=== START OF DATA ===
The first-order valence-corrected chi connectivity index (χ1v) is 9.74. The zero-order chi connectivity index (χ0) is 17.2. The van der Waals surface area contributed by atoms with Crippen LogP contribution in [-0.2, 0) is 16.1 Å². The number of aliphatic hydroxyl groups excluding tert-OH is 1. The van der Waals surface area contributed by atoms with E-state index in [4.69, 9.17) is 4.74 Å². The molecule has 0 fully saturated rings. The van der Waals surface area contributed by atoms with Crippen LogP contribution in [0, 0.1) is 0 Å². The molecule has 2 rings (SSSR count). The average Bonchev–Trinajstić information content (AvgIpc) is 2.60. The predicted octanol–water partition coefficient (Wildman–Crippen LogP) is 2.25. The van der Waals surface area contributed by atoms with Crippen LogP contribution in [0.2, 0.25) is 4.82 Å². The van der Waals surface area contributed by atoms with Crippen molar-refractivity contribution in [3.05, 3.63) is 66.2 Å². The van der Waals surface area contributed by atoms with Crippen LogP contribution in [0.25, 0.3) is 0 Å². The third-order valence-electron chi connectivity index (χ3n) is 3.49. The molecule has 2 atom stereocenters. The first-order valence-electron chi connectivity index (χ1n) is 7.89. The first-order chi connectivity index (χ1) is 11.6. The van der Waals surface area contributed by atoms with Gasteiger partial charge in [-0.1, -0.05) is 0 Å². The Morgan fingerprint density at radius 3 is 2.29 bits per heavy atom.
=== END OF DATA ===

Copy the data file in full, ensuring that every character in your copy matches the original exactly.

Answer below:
The first-order valence-corrected chi connectivity index (χ1v) is 9.74. The zero-order chi connectivity index (χ0) is 17.2. The van der Waals surface area contributed by atoms with Crippen LogP contribution in [-0.2, 0) is 16.1 Å². The number of aliphatic hydroxyl groups excluding tert-OH is 1. The van der Waals surface area contributed by atoms with E-state index in [4.69, 9.17) is 4.74 Å². The molecule has 0 fully saturated rings. The van der Waals surface area contributed by atoms with Crippen LogP contribution in [0, 0.1) is 0 Å². The molecule has 2 rings (SSSR count). The average Bonchev–Trinajstić information content (AvgIpc) is 2.60. The predicted octanol–water partition coefficient (Wildman–Crippen LogP) is 2.25. The van der Waals surface area contributed by atoms with Crippen LogP contribution in [0.2, 0.25) is 4.82 Å². The van der Waals surface area contributed by atoms with Crippen molar-refractivity contribution in [3.05, 3.63) is 66.2 Å². The van der Waals surface area contributed by atoms with Crippen LogP contribution in [0.25, 0.3) is 0 Å². The third-order valence-electron chi connectivity index (χ3n) is 3.49. The molecule has 2 atom stereocenters. The first-order valence-electron chi connectivity index (χ1n) is 7.89. The first-order chi connectivity index (χ1) is 11.6. The van der Waals surface area contributed by atoms with Gasteiger partial charge in [-0.1, -0.05) is 0 Å². The Morgan fingerprint density at radius 3 is 2.29 bits per heavy atom.